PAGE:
I left my toaster oven behind in Vegas.  I didn’t miss having one much in Hawaii because, given the weather, we really weren’t into hot, oven-baked foods.  Since I have been back in Washington State, I am changing my mind.  I’ve been looking at toaster oven ratings, but I’d really like to know if anybody I know and trust has a toaster oven they really like.

And, in case you’re wanting my (I created this myself) low-calorie, high-fiber, very yummy roasted veggie recipe, here it is:

Sesame Roasted Veggies

1/2 c. pearl barley
1 c. water
1/4 t. salt
1/2 t. sesame oil

Add all 4 ingredients to warm water, bring to a boil and let simmer 20 minutes or until barely is tender. Set aside.

Cube an assortment of your favorite veggies: Onion, zucchini, red pepper, green pepper, mushroom, broccoli, cauliflower, egg plant, etc.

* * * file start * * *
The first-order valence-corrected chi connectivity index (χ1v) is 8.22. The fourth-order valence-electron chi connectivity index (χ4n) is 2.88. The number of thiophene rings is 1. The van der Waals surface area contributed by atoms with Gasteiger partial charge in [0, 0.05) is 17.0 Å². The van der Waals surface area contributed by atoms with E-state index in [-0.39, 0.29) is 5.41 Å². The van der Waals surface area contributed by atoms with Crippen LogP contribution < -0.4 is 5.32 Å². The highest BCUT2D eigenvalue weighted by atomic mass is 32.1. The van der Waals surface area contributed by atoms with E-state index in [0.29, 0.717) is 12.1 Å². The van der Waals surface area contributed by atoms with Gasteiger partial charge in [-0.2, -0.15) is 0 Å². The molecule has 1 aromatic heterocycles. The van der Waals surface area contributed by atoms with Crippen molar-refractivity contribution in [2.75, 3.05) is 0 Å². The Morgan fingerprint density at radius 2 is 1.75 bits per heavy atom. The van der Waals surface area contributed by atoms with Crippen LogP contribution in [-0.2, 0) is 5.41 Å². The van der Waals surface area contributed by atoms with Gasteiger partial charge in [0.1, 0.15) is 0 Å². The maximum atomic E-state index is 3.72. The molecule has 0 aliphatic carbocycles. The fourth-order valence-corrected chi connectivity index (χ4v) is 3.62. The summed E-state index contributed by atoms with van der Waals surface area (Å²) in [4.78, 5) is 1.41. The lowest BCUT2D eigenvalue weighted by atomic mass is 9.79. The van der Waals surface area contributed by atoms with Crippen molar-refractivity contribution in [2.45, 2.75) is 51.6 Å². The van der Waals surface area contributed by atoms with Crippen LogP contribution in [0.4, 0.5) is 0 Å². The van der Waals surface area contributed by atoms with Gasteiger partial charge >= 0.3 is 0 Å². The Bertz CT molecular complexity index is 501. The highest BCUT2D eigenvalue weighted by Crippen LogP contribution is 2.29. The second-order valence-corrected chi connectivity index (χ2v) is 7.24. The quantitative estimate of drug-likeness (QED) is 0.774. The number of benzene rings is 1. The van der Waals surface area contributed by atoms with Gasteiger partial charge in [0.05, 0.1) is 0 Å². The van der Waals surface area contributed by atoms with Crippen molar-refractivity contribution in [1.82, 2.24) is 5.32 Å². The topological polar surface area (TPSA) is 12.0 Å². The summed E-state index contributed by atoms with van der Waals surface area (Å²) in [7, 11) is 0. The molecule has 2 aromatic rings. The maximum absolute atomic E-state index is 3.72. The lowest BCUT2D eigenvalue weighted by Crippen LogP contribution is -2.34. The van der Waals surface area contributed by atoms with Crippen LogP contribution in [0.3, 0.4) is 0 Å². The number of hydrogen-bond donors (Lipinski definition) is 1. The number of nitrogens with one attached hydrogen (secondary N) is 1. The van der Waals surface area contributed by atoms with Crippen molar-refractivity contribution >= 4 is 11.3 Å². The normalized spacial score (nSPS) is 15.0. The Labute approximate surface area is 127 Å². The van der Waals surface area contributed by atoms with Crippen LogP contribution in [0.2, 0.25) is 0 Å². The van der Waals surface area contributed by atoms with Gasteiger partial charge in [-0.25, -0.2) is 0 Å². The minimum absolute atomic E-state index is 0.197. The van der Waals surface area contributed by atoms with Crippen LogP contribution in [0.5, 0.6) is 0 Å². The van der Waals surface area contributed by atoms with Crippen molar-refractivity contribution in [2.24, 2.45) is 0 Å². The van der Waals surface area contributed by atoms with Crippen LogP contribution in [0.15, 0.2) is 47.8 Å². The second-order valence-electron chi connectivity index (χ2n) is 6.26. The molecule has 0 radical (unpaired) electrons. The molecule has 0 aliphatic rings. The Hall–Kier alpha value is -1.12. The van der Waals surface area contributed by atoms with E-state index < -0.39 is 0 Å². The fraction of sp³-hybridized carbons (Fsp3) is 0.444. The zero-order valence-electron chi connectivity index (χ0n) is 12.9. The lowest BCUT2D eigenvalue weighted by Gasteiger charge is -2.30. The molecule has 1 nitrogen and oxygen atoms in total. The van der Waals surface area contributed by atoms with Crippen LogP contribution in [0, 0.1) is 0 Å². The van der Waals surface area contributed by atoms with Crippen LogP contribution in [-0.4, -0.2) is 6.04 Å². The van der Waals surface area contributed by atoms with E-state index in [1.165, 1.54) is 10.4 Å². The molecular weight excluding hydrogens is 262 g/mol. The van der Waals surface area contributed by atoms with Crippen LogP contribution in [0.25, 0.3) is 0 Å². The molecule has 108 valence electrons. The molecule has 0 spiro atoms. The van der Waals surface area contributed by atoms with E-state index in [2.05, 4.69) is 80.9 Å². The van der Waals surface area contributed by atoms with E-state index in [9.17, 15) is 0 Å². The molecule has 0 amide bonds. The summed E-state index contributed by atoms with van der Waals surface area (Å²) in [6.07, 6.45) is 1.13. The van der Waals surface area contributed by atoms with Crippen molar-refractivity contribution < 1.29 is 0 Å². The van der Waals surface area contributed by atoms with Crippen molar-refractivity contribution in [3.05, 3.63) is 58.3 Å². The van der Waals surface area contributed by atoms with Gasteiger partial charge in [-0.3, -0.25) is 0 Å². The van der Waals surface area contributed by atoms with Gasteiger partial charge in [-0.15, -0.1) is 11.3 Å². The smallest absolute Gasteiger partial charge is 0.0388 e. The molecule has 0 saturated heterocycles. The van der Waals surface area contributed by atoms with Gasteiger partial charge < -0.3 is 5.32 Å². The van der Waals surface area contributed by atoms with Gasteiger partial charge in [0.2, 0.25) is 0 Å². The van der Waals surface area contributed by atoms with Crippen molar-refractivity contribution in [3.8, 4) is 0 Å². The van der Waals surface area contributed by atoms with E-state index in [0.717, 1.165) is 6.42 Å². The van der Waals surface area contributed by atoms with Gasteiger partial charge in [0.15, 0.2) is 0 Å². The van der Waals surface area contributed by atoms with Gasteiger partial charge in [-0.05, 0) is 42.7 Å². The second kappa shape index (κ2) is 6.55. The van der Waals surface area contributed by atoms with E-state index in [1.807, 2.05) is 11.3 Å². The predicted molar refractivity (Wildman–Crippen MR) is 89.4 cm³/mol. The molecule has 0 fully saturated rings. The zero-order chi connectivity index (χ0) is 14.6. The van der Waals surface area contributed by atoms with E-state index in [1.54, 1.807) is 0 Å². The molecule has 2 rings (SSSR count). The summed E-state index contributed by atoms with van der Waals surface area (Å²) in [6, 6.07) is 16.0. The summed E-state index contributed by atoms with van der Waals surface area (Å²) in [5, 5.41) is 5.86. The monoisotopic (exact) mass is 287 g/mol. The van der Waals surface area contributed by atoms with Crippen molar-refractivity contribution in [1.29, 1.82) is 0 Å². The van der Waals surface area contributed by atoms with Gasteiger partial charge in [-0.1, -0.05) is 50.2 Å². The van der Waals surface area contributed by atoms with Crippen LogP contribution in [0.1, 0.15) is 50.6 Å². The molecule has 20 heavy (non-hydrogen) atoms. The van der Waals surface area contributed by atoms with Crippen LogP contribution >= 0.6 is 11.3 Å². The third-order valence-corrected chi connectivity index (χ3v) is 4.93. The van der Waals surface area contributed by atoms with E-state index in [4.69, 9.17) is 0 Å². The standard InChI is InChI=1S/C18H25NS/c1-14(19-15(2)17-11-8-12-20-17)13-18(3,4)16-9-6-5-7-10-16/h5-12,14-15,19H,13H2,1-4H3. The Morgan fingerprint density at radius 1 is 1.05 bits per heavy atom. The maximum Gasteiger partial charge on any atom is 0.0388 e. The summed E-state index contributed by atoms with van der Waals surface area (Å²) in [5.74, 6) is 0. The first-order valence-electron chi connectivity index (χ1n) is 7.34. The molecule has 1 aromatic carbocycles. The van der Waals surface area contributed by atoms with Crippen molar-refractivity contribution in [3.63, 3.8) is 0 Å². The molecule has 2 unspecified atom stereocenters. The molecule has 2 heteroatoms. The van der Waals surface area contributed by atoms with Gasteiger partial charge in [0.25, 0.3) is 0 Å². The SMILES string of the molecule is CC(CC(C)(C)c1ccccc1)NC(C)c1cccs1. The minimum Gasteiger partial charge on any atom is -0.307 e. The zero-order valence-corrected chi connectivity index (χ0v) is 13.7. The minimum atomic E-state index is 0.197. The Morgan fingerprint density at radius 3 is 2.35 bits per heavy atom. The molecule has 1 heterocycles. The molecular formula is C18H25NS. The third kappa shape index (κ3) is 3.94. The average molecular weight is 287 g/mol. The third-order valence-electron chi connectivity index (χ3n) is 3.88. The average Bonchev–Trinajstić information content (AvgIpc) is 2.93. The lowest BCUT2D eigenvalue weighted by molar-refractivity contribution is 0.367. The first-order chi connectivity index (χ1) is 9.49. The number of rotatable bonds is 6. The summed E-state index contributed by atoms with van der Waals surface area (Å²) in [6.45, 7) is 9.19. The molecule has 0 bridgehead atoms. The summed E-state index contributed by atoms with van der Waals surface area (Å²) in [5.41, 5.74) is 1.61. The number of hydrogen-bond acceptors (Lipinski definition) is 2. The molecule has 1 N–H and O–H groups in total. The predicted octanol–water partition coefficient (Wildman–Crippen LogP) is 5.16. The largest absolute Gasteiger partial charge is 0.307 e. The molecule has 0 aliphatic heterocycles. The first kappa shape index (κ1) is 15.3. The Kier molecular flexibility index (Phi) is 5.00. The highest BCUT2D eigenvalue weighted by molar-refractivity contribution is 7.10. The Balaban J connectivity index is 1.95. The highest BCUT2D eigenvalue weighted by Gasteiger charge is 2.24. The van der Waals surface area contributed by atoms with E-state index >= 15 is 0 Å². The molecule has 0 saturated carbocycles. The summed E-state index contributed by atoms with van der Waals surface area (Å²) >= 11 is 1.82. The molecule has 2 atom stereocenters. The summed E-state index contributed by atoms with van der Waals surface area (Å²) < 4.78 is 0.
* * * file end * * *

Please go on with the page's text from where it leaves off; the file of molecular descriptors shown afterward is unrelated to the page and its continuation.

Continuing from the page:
Spray a shallow baking dish (I used a cookie sheet with high sides) with Pam Cooking spray (I use Pam Olive Oil). Spread the pearl barley on the baking dish. Cover with veggies. Sprinkle over top:

1 clove diced garlic
1/4 tsp. dried basil
2 tsp. wheat germ
1 tsp. sesame seeds

Again spray lightly with Pam Cooking spray. Broil 3-5 minutes. Stir lightly. Broil another 3-5 minutes. Serve with or without soy sauce.

~*~

Amoeba ate 2 large servings of this and said he would like to see it on the table again.  He thought the peppers set the dish off perfectly.  I did not even offer him the soy sauce and he never asked for it.

The recipe that inspired this called for marjoram rather than basil, but I didn’t have any. It also called for whole wheat pasta, but I thought the barely would be healthier yet.  Next time I make this I might try the marjoram to see if I like it as well.

The original recipe also called for cherry tomatoes, but  Amoeba doesn’t like tomatoes and I wanted this dish to make as favorable an impression as possible.